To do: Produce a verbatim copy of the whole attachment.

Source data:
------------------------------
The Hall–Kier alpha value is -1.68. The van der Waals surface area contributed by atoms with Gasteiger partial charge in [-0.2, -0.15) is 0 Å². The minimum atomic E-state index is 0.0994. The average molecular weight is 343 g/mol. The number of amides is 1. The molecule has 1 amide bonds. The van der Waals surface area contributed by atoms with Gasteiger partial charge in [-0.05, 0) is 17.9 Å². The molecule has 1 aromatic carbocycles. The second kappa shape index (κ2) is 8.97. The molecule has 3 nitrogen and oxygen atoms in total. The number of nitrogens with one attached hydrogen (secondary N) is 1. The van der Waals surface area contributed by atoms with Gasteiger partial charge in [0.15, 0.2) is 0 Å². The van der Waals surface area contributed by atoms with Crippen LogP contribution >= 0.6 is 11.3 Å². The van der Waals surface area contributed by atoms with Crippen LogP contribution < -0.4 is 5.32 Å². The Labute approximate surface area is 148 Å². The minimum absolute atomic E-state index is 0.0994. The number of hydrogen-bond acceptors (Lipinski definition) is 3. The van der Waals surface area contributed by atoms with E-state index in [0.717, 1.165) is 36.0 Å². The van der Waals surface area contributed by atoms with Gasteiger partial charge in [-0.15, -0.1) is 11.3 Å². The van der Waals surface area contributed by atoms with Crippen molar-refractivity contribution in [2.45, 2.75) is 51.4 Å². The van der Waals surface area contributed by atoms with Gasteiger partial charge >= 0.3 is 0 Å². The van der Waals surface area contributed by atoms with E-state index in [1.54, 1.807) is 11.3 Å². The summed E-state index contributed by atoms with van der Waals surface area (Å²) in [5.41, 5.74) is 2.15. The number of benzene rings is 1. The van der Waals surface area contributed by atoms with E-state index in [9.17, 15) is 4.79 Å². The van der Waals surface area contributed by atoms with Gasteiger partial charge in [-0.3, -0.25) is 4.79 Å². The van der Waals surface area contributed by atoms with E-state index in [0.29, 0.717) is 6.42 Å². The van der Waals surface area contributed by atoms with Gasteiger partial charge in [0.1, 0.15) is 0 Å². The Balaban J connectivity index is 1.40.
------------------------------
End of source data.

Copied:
The Hall–Kier alpha value is -1.68. The van der Waals surface area contributed by atoms with Gasteiger partial charge in [-0.2, -0.15) is 0 Å². The minimum atomic E-state index is 0.0994. The average molecular weight is 343 g/mol. The number of amides is 1. The molecule has 1 amide bonds. The van der Waals surface area contributed by atoms with Gasteiger partial charge in [-0.05, 0) is 17.9 Å². The molecule has 1 aromatic carbocycles. The second kappa shape index (κ2) is 8.97. The molecule has 3 nitrogen and oxygen atoms in total. The number of nitrogens with one attached hydrogen (secondary N) is 1. The van der Waals surface area contributed by atoms with Gasteiger partial charge in [0.15, 0.2) is 0 Å². The van der Waals surface area contributed by atoms with Crippen LogP contribution >= 0.6 is 11.3 Å². The van der Waals surface area contributed by atoms with Crippen LogP contribution < -0.4 is 5.32 Å². The Labute approximate surface area is 148 Å². The minimum absolute atomic E-state index is 0.0994. The number of hydrogen-bond acceptors (Lipinski definition) is 3. The van der Waals surface area contributed by atoms with E-state index in [0.717, 1.165) is 36.0 Å². The van der Waals surface area contributed by atoms with Gasteiger partial charge in [-0.15, -0.1) is 11.3 Å². The van der Waals surface area contributed by atoms with Crippen molar-refractivity contribution in [2.45, 2.75) is 51.4 Å². The van der Waals surface area contributed by atoms with Gasteiger partial charge >= 0.3 is 0 Å². The van der Waals surface area contributed by atoms with E-state index in [1.54, 1.807) is 11.3 Å². The summed E-state index contributed by atoms with van der Waals surface area (Å²) in [5.41, 5.74) is 2.15. The number of benzene rings is 1. The van der Waals surface area contributed by atoms with E-state index in [9.17, 15) is 4.79 Å². The van der Waals surface area contributed by atoms with Gasteiger partial charge in [-0.3, -0.25) is 4.79 Å². The van der Waals surface area contributed by atoms with E-state index in [0.29, 0.717) is 6.42 Å². The van der Waals surface area contributed by atoms with Gasteiger partial charge in [0.1, 0.15) is 0 Å². The Balaban J connectivity index is 1.40.